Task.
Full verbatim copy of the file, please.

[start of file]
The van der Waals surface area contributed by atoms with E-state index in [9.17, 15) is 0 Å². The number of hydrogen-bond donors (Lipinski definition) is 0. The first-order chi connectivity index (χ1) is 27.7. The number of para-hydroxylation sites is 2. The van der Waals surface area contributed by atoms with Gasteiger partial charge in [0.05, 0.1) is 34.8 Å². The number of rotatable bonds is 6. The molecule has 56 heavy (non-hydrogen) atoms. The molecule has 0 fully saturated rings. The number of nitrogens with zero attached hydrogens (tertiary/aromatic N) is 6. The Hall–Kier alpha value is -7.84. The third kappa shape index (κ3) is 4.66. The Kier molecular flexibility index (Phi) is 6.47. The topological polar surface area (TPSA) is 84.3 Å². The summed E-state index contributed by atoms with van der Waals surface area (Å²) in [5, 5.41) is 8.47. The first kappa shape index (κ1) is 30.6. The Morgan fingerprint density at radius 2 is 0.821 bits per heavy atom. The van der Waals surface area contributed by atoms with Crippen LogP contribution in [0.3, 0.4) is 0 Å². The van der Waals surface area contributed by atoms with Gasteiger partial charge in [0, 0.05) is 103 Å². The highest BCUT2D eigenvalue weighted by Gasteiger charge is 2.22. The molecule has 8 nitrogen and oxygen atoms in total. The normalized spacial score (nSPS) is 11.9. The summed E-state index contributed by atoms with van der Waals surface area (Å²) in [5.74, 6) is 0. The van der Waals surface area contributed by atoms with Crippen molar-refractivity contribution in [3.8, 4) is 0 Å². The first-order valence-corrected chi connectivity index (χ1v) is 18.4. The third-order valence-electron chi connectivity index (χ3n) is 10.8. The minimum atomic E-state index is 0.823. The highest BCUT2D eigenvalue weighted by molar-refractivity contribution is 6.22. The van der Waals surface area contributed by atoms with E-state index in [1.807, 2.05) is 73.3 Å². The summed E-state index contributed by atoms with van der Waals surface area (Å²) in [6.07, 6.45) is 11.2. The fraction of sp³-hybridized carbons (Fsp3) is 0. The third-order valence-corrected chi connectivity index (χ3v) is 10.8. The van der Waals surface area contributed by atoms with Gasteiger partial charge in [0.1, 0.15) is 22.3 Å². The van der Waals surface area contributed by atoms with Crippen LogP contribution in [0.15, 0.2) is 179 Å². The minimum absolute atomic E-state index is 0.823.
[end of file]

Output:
The van der Waals surface area contributed by atoms with E-state index in [9.17, 15) is 0 Å². The number of hydrogen-bond donors (Lipinski definition) is 0. The first-order chi connectivity index (χ1) is 27.7. The number of para-hydroxylation sites is 2. The van der Waals surface area contributed by atoms with Gasteiger partial charge in [0.05, 0.1) is 34.8 Å². The number of rotatable bonds is 6. The molecule has 56 heavy (non-hydrogen) atoms. The molecule has 0 fully saturated rings. The number of nitrogens with zero attached hydrogens (tertiary/aromatic N) is 6. The Hall–Kier alpha value is -7.84. The third kappa shape index (κ3) is 4.66. The Kier molecular flexibility index (Phi) is 6.47. The topological polar surface area (TPSA) is 84.3 Å². The summed E-state index contributed by atoms with van der Waals surface area (Å²) in [5, 5.41) is 8.47. The first kappa shape index (κ1) is 30.6. The Morgan fingerprint density at radius 2 is 0.821 bits per heavy atom. The van der Waals surface area contributed by atoms with Crippen LogP contribution in [0.3, 0.4) is 0 Å². The van der Waals surface area contributed by atoms with Gasteiger partial charge in [0, 0.05) is 103 Å². The highest BCUT2D eigenvalue weighted by Gasteiger charge is 2.22. The molecule has 8 nitrogen and oxygen atoms in total. The normalized spacial score (nSPS) is 11.9. The summed E-state index contributed by atoms with van der Waals surface area (Å²) in [5.74, 6) is 0. The van der Waals surface area contributed by atoms with Crippen molar-refractivity contribution in [3.8, 4) is 0 Å². The first-order valence-corrected chi connectivity index (χ1v) is 18.4. The third-order valence-electron chi connectivity index (χ3n) is 10.8. The minimum atomic E-state index is 0.823. The highest BCUT2D eigenvalue weighted by molar-refractivity contribution is 6.22. The van der Waals surface area contributed by atoms with E-state index in [1.807, 2.05) is 73.3 Å². The summed E-state index contributed by atoms with van der Waals surface area (Å²) in [6.07, 6.45) is 11.2. The fraction of sp³-hybridized carbons (Fsp3) is 0. The third-order valence-corrected chi connectivity index (χ3v) is 10.8. The van der Waals surface area contributed by atoms with Gasteiger partial charge in [0.1, 0.15) is 22.3 Å². The van der Waals surface area contributed by atoms with Crippen LogP contribution in [0.15, 0.2) is 179 Å². The minimum absolute atomic E-state index is 0.823.